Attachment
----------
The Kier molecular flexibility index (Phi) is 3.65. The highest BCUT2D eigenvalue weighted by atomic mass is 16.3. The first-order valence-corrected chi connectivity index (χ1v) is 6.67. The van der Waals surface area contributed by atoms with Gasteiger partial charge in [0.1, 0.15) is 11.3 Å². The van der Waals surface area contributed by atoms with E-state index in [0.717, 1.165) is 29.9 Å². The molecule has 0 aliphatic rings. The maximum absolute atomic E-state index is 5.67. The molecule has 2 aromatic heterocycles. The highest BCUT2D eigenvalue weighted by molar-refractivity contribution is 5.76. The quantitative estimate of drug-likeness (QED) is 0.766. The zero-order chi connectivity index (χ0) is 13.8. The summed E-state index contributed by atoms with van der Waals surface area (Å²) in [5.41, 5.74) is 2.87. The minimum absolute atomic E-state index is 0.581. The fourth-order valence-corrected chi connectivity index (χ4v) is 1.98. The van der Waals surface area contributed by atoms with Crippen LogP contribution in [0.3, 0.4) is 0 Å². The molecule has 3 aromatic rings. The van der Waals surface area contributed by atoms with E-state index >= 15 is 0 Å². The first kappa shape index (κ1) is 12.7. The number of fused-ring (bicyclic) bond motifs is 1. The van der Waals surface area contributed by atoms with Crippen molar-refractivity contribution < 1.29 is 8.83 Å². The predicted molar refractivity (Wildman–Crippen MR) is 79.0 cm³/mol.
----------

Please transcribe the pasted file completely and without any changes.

The Kier molecular flexibility index (Phi) is 3.65. The highest BCUT2D eigenvalue weighted by atomic mass is 16.3. The first-order valence-corrected chi connectivity index (χ1v) is 6.67. The van der Waals surface area contributed by atoms with Gasteiger partial charge in [0.1, 0.15) is 11.3 Å². The van der Waals surface area contributed by atoms with E-state index in [0.717, 1.165) is 29.9 Å². The molecule has 0 aliphatic rings. The maximum absolute atomic E-state index is 5.67. The molecule has 2 aromatic heterocycles. The highest BCUT2D eigenvalue weighted by molar-refractivity contribution is 5.76. The quantitative estimate of drug-likeness (QED) is 0.766. The zero-order chi connectivity index (χ0) is 13.8. The summed E-state index contributed by atoms with van der Waals surface area (Å²) in [5.41, 5.74) is 2.87. The minimum absolute atomic E-state index is 0.581. The fourth-order valence-corrected chi connectivity index (χ4v) is 1.98. The van der Waals surface area contributed by atoms with Crippen LogP contribution in [0.3, 0.4) is 0 Å². The molecule has 3 aromatic rings. The van der Waals surface area contributed by atoms with E-state index >= 15 is 0 Å². The first kappa shape index (κ1) is 12.7. The number of fused-ring (bicyclic) bond motifs is 1. The van der Waals surface area contributed by atoms with Crippen molar-refractivity contribution < 1.29 is 8.83 Å². The predicted molar refractivity (Wildman–Crippen MR) is 79.0 cm³/mol.